7.) Gregory House
Played by Hugh Laurie in House
While he may be one testy curmudgeon with an ego the size of the Sears Tower, there's no questioning the intellect of this unorthodox, misanthropic, Vicodin-loving doctor. No matter what disease is thrown at him, no matter how impossibly incurable it seems, House (usually) manages to save the day.
... If only he'd smile more.
6.) Steve Urkel
Played by Jaleel White in Family Matters
Originally set to appear only once in the hit sitcom Family Matters, this beloved epitome of nerdyness went on to become the most memorable and well-known star of the show.
Like most TV nerds, Steve was a genius when it came to all things science. His most stunning scientific achievement being his invention of a device capable of transforming his DNA (using a serum known as "cool juice") from the nerdy gene he was born with to the cool gene he was lacking; thus changing his appearance and personality to a charismatic alter ego named Stefan Urquelle.
Let's see Hawking do that.
5.) Doogie Howser
Played by Neil Patrick Harris in Doogie Howser, M.D.
Possessing a genius intellect and an eidetic memory, Doogie Howser was a child prodigy who earned a perfect score on the SAT at the age of six, completed high school in nine weeks at the age of nine, graduated from Princeton University at age 10, and finished medical school at age 14, when he then went on to become the youngest licensed doctor in the country. Seventeen years later, he played a pivotal role in Harold and Kumars infamous journey to a White Castle.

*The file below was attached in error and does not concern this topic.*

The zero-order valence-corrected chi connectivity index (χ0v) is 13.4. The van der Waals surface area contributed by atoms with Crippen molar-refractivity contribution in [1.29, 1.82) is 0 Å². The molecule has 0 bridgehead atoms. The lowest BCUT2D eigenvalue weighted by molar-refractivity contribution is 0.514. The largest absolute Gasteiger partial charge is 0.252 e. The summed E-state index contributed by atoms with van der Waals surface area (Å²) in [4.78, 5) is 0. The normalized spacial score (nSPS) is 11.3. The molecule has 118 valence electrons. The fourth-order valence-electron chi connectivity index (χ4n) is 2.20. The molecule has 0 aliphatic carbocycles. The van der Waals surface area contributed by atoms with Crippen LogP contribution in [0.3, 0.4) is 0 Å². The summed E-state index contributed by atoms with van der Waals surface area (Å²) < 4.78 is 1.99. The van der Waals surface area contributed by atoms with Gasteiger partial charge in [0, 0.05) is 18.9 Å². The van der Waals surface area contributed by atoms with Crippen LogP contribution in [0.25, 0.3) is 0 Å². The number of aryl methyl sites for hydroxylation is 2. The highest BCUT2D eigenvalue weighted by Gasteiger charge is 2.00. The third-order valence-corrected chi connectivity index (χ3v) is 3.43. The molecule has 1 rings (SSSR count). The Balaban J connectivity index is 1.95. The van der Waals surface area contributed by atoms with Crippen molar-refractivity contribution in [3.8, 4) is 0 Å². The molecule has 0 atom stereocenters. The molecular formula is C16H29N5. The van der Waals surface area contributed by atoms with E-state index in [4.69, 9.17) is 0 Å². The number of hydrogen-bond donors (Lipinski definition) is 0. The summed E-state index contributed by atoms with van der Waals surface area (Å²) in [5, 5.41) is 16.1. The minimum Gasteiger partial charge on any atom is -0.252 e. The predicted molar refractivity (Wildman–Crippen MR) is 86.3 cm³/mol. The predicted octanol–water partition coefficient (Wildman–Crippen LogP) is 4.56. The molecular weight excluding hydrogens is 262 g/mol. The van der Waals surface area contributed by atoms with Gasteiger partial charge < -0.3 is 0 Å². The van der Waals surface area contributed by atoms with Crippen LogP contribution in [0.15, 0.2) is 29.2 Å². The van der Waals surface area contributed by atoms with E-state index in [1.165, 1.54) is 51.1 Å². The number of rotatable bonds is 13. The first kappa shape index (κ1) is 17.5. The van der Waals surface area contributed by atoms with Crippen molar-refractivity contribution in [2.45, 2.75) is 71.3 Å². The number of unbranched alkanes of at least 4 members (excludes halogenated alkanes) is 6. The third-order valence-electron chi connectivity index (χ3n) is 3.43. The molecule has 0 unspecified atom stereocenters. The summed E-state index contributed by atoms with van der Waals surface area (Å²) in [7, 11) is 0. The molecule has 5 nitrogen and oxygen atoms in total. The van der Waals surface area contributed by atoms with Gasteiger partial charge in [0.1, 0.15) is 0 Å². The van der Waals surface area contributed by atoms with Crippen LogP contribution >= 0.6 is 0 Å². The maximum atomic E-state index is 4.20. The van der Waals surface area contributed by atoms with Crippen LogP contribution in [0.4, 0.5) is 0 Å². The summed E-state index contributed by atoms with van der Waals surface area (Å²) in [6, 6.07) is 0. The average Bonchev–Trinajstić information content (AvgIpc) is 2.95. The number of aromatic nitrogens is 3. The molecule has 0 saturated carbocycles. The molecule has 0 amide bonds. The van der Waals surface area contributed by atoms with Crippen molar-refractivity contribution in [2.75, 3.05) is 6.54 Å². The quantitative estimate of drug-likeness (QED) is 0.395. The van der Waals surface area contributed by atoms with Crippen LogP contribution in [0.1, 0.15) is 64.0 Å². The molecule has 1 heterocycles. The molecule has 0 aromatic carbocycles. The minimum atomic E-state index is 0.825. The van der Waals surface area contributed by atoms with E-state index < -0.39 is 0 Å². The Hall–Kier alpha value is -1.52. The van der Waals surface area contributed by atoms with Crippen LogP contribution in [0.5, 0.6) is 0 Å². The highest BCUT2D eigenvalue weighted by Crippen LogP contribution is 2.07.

4.) Walter White
Played by Bryan Cranston in Breaking Bad
When we first met Mr. White, he was a shy, soft-spoken, mild-mannered family man, disillusioned with his job and struggling to put food on the table for his wife, disabled son, and baby on the way. After discovering he has an inoperable case of lung cancer, though, this overqualified high school chemistry teacher finally decides to get his ass in gear, becoming one of the most wanted and powerful methamphetamine manufacturers in the country.
Since then, we've seen Walter put that big brain of his into action by using his expertise in chemistry to not only cook meth and teach bored high school students, but also to combat some of the most vicious drug dealers in the land while building an ever-growing empire from the ground up.
3.) Sheldon Cooper
Played by Jim Parsons in The Big Bang Theory